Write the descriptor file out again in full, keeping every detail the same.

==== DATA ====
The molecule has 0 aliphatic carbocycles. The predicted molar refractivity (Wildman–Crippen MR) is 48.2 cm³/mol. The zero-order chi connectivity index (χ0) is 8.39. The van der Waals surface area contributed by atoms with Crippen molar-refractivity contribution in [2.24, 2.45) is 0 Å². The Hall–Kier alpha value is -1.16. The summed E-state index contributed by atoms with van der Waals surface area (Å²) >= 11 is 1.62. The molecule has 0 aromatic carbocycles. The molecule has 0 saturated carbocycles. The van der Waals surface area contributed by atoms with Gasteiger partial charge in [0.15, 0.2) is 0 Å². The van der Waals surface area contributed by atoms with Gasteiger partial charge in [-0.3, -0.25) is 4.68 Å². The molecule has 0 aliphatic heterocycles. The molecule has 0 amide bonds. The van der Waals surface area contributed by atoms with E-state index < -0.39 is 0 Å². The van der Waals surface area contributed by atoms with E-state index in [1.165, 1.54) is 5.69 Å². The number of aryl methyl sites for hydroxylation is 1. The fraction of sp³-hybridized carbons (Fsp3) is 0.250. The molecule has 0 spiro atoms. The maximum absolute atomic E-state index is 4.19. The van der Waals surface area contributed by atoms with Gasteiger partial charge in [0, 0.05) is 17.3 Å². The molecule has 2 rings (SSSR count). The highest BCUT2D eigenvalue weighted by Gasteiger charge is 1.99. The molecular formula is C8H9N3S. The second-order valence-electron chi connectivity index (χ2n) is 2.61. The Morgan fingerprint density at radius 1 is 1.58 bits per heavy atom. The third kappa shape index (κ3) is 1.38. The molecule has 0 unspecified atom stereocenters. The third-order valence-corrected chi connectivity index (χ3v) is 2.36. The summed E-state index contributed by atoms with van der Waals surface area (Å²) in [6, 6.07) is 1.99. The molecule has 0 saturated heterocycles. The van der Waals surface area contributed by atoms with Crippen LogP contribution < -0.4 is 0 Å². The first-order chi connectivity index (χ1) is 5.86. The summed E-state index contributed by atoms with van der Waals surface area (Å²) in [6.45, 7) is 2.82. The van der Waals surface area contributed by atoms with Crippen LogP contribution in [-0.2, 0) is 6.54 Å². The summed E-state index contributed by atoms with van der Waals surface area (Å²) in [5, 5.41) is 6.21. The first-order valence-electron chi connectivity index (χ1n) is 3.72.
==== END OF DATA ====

The molecule has 0 aliphatic carbocycles. The predicted molar refractivity (Wildman–Crippen MR) is 48.2 cm³/mol. The zero-order chi connectivity index (χ0) is 8.39. The van der Waals surface area contributed by atoms with Crippen molar-refractivity contribution in [2.24, 2.45) is 0 Å². The Hall–Kier alpha value is -1.16. The summed E-state index contributed by atoms with van der Waals surface area (Å²) >= 11 is 1.62. The molecule has 0 aromatic carbocycles. The molecule has 0 saturated carbocycles. The van der Waals surface area contributed by atoms with Gasteiger partial charge in [0.15, 0.2) is 0 Å². The van der Waals surface area contributed by atoms with Gasteiger partial charge in [-0.3, -0.25) is 4.68 Å². The molecule has 0 aliphatic heterocycles. The molecule has 0 amide bonds. The van der Waals surface area contributed by atoms with E-state index < -0.39 is 0 Å². The van der Waals surface area contributed by atoms with E-state index in [1.165, 1.54) is 5.69 Å². The number of aryl methyl sites for hydroxylation is 1. The fraction of sp³-hybridized carbons (Fsp3) is 0.250. The molecule has 0 spiro atoms. The maximum absolute atomic E-state index is 4.19. The van der Waals surface area contributed by atoms with Gasteiger partial charge in [0, 0.05) is 17.3 Å². The molecule has 2 rings (SSSR count). The highest BCUT2D eigenvalue weighted by Gasteiger charge is 1.99. The molecular formula is C8H9N3S. The second-order valence-electron chi connectivity index (χ2n) is 2.61. The Morgan fingerprint density at radius 1 is 1.58 bits per heavy atom. The third kappa shape index (κ3) is 1.38. The molecule has 0 unspecified atom stereocenters. The third-order valence-corrected chi connectivity index (χ3v) is 2.36. The summed E-state index contributed by atoms with van der Waals surface area (Å²) in [6, 6.07) is 1.99. The molecule has 0 saturated heterocycles. The van der Waals surface area contributed by atoms with Crippen LogP contribution < -0.4 is 0 Å². The first-order chi connectivity index (χ1) is 5.86. The summed E-state index contributed by atoms with van der Waals surface area (Å²) in [6.45, 7) is 2.82. The van der Waals surface area contributed by atoms with Crippen LogP contribution in [-0.2, 0) is 6.54 Å². The summed E-state index contributed by atoms with van der Waals surface area (Å²) in [5, 5.41) is 6.21. The first-order valence-electron chi connectivity index (χ1n) is 3.72.